According to a REIS, Inc. analysis, the industrial sector experienced robust growth at the end of last year and will continue to expand during 2018. Warehouse and distribution space vacancy is at a historic low and flex/R&D space vacancy rates fell in the fourth quarter. Both subcategories had strong rent growth due to “improved trade and robust e-commerce sales.” Additionally, market indicators such as increasing e-commerce sales, manufacturing sector expansion, growing aggregate trade and added industrial-related jobs all indicate the sector is poised for further growth in 2018.

Congress Takes Action to Slow "Drive-by" Lawsuits

Posted on February 26, 2018

Last week, the House of Representatives passed H.R. 620, a bill to improve the Americans with Disabilities Act (ADA) by reducing opportunities for people to file nuisance lawsuits under the law. The legislation, which allows property owners to fix any alleged violations while keeping penalties in place for businesses that remain in noncompliance, passed 225-192 and will now move to the Senate.

The measure is aimed at eliminating so-called “drive-by lawsuits,” a tactic used by some “unscrupulous trial lawyers,” as House Judiciary Committee Chairman Bob Goodlatte (R-VA) called them, whose lawsuits, he said, “[divert] money from accessibility where it belongs.” As documented in a 60 Minutes report last year, some lawyers cruise around local communities in an attempt to spot minor ADA infractions at offices, gas stations, malls and other locations. In some cases, these lawyers don’t even bother to leave their homes, and instead use aerial images from Google Maps to target alleged violators.

H.R. 620 requires that anyone making a complaint against a business must file a written complaint. It gives the business owner 60 days to fix any violation, and up to an additional 60 days if the owner is acting in good faith and can demonstrate substantial progress toward making the changes. Owners who refuse to address violations could be sued.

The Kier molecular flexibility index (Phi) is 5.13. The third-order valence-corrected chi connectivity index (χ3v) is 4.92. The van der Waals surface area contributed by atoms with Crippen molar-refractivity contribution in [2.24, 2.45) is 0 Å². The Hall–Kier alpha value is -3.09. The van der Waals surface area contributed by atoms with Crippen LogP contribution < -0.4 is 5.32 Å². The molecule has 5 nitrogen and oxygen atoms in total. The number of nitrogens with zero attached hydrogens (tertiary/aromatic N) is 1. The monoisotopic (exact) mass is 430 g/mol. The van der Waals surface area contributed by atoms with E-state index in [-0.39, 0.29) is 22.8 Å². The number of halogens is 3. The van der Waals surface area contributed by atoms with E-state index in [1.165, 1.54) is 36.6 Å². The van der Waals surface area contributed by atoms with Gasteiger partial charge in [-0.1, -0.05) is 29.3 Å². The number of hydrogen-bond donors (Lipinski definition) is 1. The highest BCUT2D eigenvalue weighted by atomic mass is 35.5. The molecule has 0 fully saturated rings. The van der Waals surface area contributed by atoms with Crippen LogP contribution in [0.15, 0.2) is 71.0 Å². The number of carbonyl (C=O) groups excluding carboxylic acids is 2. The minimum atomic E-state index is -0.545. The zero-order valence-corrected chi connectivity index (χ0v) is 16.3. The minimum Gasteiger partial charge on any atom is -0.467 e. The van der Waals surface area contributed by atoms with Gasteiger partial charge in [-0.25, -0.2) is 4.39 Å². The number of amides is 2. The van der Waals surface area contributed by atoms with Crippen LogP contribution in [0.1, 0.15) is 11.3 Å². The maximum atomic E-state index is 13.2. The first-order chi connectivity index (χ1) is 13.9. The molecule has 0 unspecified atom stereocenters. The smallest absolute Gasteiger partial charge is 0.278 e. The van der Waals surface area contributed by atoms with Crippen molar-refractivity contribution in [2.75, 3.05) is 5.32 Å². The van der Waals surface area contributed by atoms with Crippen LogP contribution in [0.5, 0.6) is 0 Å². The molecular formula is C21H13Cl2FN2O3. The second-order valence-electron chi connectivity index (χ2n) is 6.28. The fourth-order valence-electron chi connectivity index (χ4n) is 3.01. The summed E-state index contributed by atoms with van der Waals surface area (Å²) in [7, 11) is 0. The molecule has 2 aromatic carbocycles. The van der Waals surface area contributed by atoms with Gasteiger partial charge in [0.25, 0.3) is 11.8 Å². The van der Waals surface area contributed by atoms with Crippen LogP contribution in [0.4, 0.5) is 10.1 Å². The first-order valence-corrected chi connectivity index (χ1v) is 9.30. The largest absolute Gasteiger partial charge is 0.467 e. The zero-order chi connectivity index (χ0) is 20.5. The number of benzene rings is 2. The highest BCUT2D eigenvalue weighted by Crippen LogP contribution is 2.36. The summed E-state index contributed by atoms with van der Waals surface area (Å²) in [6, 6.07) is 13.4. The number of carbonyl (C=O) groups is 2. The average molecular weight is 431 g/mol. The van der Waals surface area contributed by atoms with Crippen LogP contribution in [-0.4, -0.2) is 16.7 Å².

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City Releases TOD Ordinance Draft, Seeks Feedback from Development Industry

Posted on February 26, 2018

The City of Charlotte has released a draft of its Transit-Oriented Development A (TOD-A) ordinance, which would allow higher-density, mixed-used development within a quarter-mile of transit stations like the CATS Blue Line.

TOD-A is the first of at least 4 transit-oriented zoning districts that the Planning Department plans to unveil in the next few months, and is intended to accommodate the highest-intensity development along the transit corridor, with allowable building heights as tall as 250′.

After setting base densities and building standards, the ordinance uses a voluntary points system to incentivize developers to meet aesthetic design, open space and affordable housing objectives through allowances for greater building heights.

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Artful Landscape Design for Stormwater Management

Posted on February 23, 2018

By: Brian L. Reetz, and Emilie C. Carter, PLA, ASLA

Jennifer Hughes PhotographyTHE METROPOLITAN Downtown Columbia, one element in the master plan for Downtown Columbia, Maryland, is the first new mixed-use, multifamily project to be developed in the area, which eventually will incorporate a vibrant, walkable downtown that will complement what was formerly an inward-focused mall. Developed by Kettler, the six-story, 375-unit apartment building features ground-floor retail space that faces a 0.82-acre promenade.